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Canary Islands Travel Guide

  • Photo: holbox / Shutterstock


With mostly solidified lava, dark and disconcerting dunes, and a palette made up of a thousand earthy shades, Lanzarote's interior is right out of a science-fiction movie. The entire island has been declared a UNESCO biosphere reserve. There are no springs or lakes, and it rarely rains, so all fresh water comes from desalination plants. Despite its surreal and sometimes intimidating volcanic landscape, Lanzarote—the fourth-largest

Canary—has turned itself into an inviting resort through good planning (although not so good around Playa Blanca where illegal construction is slightly out of hand), an emphasis on outdoor adventure, and conservation of its natural beauty. No buildings taller than two stories are allowed in most places, leaving views of the spectacular geology unobstructed.

Lanzarote was named for the Italian explorer Lancelotto Alocello, who arrived in the 14th century. The founder of modern-day Lanzarote, however, was artist and architect César Manrique, the unofficial artistic guru of the Canary Islands. He designed most of the tourist attractions and convinced authorities to require all new buildings to be painted white with green or brown trim (white with blue on the coast), to suggest coolness and fertility. He also led the fight against overdevelopment. All over this island, and especially in Arrecife, Lanzarote feels like North Africa. Like Moroccans, many locals drink their hot drinks, in this case café con leche leche (coffee with condensed milk), out of little glasses, rather than out of cups. Try this very sweet concoction in any café or bar.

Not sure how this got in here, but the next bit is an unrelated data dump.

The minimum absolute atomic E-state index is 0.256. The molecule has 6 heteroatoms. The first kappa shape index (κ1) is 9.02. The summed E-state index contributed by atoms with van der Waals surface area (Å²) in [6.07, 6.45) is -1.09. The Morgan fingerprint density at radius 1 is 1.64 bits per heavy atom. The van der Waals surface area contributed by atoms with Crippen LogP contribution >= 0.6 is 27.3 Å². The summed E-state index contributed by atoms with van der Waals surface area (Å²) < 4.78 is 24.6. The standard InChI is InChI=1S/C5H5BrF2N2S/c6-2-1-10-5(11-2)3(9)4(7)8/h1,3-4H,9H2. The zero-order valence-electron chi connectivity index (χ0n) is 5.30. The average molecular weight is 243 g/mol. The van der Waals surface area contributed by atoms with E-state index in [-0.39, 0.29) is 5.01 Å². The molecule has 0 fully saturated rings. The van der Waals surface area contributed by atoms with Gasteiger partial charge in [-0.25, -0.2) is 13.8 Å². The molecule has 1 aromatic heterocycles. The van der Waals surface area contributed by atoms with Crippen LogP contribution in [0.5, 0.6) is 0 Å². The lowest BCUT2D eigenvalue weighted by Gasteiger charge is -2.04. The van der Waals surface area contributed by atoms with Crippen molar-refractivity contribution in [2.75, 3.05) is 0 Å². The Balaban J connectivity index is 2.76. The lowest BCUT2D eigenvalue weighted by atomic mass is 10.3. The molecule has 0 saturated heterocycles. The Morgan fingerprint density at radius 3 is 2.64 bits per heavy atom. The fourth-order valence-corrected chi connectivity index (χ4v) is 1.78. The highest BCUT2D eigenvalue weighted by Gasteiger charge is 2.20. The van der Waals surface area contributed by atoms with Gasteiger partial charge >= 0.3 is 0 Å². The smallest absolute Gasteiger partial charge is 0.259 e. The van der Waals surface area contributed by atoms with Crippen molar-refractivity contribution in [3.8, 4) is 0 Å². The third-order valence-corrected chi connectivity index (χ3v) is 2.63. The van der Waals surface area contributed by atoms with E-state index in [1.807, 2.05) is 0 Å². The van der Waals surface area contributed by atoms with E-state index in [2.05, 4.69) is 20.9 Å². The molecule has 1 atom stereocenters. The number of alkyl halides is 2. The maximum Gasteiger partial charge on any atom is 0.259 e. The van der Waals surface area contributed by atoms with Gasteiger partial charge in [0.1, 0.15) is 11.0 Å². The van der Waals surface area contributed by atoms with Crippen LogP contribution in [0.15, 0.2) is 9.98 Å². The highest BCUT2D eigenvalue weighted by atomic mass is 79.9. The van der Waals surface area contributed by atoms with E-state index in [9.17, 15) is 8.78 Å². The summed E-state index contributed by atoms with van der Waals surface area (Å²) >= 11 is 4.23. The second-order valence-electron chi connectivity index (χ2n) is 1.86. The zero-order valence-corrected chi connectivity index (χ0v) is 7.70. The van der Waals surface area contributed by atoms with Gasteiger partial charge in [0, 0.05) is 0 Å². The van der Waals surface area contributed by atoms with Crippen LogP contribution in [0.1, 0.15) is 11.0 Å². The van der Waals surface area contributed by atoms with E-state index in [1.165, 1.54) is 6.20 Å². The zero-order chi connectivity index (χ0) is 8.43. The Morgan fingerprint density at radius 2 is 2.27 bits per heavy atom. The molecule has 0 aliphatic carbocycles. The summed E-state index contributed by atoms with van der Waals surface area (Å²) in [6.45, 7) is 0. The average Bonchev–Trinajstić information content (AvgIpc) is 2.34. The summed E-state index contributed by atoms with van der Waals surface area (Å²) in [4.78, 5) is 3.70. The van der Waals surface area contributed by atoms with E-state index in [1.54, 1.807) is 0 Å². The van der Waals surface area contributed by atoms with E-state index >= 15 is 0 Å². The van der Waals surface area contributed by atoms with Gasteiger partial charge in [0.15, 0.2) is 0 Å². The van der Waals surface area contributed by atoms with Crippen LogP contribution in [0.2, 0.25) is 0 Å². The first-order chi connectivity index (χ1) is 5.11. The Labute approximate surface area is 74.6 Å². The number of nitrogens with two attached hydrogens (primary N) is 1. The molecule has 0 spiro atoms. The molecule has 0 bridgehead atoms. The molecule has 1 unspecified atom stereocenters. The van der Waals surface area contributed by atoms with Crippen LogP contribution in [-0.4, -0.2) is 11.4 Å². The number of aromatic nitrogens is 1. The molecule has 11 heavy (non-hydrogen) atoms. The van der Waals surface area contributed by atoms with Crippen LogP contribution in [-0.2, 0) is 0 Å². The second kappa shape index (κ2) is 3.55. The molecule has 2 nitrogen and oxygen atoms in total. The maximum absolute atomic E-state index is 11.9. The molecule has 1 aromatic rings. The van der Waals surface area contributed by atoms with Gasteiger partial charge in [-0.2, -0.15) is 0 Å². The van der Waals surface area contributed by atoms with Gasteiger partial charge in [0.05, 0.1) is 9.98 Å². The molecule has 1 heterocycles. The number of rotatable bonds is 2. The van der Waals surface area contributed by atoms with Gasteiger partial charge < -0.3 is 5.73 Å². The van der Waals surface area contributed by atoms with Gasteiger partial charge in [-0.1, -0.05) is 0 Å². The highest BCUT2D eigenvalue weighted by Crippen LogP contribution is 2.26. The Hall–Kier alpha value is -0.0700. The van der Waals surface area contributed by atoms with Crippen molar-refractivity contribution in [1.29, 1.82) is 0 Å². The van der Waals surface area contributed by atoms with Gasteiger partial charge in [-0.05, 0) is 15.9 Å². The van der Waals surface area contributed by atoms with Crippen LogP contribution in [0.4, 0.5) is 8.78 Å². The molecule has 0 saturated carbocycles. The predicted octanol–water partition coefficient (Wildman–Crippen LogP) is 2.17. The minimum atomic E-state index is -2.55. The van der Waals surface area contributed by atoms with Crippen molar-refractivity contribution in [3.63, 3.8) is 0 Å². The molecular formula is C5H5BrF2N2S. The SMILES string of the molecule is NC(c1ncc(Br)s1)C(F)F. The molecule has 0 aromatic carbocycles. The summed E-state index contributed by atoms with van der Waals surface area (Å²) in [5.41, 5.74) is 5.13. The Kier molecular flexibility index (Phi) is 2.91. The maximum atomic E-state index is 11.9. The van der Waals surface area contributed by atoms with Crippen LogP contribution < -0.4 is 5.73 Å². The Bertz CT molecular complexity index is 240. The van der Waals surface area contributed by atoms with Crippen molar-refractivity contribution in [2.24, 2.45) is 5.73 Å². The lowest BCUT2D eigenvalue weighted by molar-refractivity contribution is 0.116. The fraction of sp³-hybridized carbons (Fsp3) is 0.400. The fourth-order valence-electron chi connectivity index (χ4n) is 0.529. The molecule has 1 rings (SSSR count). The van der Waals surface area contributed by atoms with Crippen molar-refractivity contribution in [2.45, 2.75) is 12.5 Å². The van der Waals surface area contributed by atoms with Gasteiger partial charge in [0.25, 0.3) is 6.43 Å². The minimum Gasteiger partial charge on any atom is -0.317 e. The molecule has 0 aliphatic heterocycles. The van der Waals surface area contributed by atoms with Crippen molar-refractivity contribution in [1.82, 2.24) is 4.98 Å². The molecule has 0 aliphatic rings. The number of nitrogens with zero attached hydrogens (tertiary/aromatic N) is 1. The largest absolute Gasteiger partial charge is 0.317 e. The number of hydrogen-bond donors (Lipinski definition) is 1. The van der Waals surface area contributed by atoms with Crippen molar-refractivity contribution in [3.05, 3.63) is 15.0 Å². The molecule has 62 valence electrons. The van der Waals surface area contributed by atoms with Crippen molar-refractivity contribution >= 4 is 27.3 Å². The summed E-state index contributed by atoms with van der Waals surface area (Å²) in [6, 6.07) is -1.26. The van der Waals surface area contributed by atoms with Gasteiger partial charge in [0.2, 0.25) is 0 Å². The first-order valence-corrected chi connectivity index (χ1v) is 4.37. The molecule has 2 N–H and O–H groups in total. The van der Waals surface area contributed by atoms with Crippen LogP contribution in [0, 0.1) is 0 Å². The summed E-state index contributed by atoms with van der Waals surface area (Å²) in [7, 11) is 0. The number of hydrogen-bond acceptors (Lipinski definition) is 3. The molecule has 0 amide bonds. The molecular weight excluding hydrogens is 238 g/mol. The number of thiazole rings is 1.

Vying with Fuerteventura for the title of warmest island, Lanzarote often bakes in the summer. It’s also very windy, particularly during July and August, when the trade winds (vientos alisios) from the northeast batter the island.

Despite the heat, the island produces a surprisingly diverse group of wines, many of which are quite good. Vines are buried (sometimes up to several feet deep) in a mantle of black lava shingle known as picón that attracts and retains moisture from dew, the only source of water for vines on this arid island. There are two designated wine tours that take in the main vineyards on the west side of the island. Ask at a tourist office for a wine-tour map.

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